Over the last fifteen years, more than 70,000 children and teenagers died in car crashes in the U.S. These are disturbing numbers. This age group is disproportionately represented in fatal car crashes across the country, and Georgia is no exception.
Studies have repeatedly shown that crash rates decrease steadily as driver age increases; there is something to be said for experience behind the wheel. Insurance company Value Penguin published a report last year that identified trends in fatal crashes for children and teenagers. Perhaps the most surprising finding is that population density is inversely related to deaths in this age bracket: “The states with the highest motor vehicle fatality rates for children and teens from 2014 through 2018 tend to be in sparsely populated states, like those in the Great Plains. And the more densely populated Northeast tends to have lower fatality rates.”
These findings are borne out by the state rankings; those with the highest motor vehicle fatality rates in this age group are Mississippi, Wyoming and Montana. The lowest fatality rates are found in the District of Columbia, New York and Massachusetts. The report ranked Georgia at number 22 on the list of most fatal crashes for youth ages 19 and younger.
For a closer look at the numbers in the Peach State, we turn to the Georgia Department of Transportation’s (“GDOT”) Crash Data Dashboard. In 2020, around a quarter of all car accidents occurred in rural or suburban areas. However, almost half of all fatal crashes in the state happened outside urban areas.
Why are children and teens at higher risk for fatal car accidents?
First and foremost, children have a much better chance of being improperly restrained in a vehicle. Seatbelts and airbags are all designed for adults, and restraint adaptations change as children grow. Even when car or booster seats are used, young children are unlikely to complain when restraints are too loose or not properly secured.
Teens are more likely to be involved in fatal crashes simply because of inexperience. According to a 2019 study in the journal Sustainability, “…novice drivers engage in three main risky behaviors: easily changing their attitudes, overestimating their driving skills, and underestimating illegal driving.”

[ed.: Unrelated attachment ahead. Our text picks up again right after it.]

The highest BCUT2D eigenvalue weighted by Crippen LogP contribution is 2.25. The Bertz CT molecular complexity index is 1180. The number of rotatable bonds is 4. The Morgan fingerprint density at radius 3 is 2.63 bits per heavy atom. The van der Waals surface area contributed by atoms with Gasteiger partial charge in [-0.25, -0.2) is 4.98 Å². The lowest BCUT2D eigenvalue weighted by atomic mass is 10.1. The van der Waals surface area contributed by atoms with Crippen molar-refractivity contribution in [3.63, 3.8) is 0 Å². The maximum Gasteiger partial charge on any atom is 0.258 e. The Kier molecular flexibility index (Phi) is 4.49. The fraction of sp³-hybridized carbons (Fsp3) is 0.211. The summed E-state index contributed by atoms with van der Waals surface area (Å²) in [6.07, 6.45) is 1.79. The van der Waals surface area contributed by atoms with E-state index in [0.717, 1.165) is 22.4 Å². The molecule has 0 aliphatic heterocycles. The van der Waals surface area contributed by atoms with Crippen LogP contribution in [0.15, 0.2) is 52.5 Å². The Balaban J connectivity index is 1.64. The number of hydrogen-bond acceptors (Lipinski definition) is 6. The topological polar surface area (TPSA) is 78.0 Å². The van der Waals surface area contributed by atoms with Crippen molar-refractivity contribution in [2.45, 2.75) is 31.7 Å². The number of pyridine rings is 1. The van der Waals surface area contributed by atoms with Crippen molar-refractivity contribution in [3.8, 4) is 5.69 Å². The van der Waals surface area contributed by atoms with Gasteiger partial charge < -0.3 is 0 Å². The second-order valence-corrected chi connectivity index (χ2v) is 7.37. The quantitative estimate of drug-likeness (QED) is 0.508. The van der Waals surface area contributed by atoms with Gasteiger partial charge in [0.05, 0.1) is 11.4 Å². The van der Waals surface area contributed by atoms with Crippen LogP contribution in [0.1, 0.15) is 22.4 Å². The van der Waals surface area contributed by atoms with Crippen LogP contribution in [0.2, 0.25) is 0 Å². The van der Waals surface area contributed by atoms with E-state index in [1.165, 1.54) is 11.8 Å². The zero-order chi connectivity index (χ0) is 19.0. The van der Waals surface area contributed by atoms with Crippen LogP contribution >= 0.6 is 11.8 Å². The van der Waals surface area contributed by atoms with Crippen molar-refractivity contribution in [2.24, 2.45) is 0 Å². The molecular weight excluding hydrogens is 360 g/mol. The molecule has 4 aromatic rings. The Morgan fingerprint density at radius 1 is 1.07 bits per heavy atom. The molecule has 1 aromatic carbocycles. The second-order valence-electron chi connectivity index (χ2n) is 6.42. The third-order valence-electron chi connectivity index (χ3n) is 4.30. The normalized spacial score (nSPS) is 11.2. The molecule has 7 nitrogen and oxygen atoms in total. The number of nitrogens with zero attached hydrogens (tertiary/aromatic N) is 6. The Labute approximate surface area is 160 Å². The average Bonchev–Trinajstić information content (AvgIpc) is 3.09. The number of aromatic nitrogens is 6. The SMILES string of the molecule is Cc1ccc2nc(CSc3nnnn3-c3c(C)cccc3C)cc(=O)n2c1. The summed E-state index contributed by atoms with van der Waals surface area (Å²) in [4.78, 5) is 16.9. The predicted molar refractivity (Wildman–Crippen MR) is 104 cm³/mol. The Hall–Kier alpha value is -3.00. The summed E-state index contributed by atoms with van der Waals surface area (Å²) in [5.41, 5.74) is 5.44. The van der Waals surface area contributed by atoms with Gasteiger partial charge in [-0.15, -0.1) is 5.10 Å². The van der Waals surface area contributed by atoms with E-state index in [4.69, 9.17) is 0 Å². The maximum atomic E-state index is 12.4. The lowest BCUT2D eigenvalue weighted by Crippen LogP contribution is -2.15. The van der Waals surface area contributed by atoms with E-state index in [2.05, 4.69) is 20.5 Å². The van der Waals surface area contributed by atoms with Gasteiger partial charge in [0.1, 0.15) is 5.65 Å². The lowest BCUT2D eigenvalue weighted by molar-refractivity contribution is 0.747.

Finally, from the report above, “Less densely populated areas tend to be riskier for crash deaths, according to the Centers for Disease Control and Prevention, because seat-belt use is not as common in rural areas… In more remote areas with less traffic, high speeds can also play a factor in increasing the risk for car crashes.” Generally speaking, rural areas have lower police presence, enforcement rates, and longer stretches of unobstructed roadway.
How can my teen avoid car accidents in Georgia?
According to GDOT’s Crash Data Portal, an average of “76% of fatalities in crashes are caused by unsafe driving behaviors, including distraction, impairment, or driving too fast for conditions.” The best way to keep your teen driver (or any other driver) safe is to remove distractions, wear seatbelts, and do your best to ensure safe vehicle operation. Other technologies like smartphone monitoring apps and speed governors can be used to help ensure that your teen is sticking to the rules of the road.
When your teen is a passenger, however, there are fewer options. The best defense is a good offense. Make sure that your child or teen understands the need to buckle up every time. Empower your children to avoid getting into vehicles with newly licensed drivers or anyone they feel may be unsafe; in these cases, they can simply say that a parent is expecting to pick them up. Educate them to be a responsible, respectful and non-distracting passenger, and that two sets of eyes on the road can be better than one.
For more resources to educate your child about responsible passenger best practices, we encourage you to visit the Children’s Hospital of Philadelphia’s Teen Driver Source. The information there can be invaluable and serves to further illustrate just how dangerous novice drivers can be. Consider that while “…it may seem harmless for the newly licensed to drive their friends home from practice or to the movies, teen passenger risks are real. The crash risk doubles when teens drive one peer passenger and triples with two or more teen passengers.”
Unfortunately, even if everyone is observing the rules, the best drivers on the road cannot and do not offset the worst ones. Motor vehicle crashes can result in catastrophic injuries and wrongful deaths. At Harris Lowry Manton LLP, we demand justice for your family. Our car accident lawyers in Atlanta and Savannah have obtained numerous verdicts and settlements, including cases involving product defects, medical malpractice, trucking accidents, fatal car accidents, and many other causes. To schedule a free, confidential appointment to discuss your case, call our Atlanta office at 404-998-8847, our Savannah office at 912-417-3774, or complete our contact form.
Jed Manton is committed to representing individuals and business that have been harmed by the actions of others. With a solid track record, Jed has helped numerous clients who have been seriously injured or who have lost a loved one obtain justice, while holding the wrongdoer accountable.
Read more about Jed D. Manton here.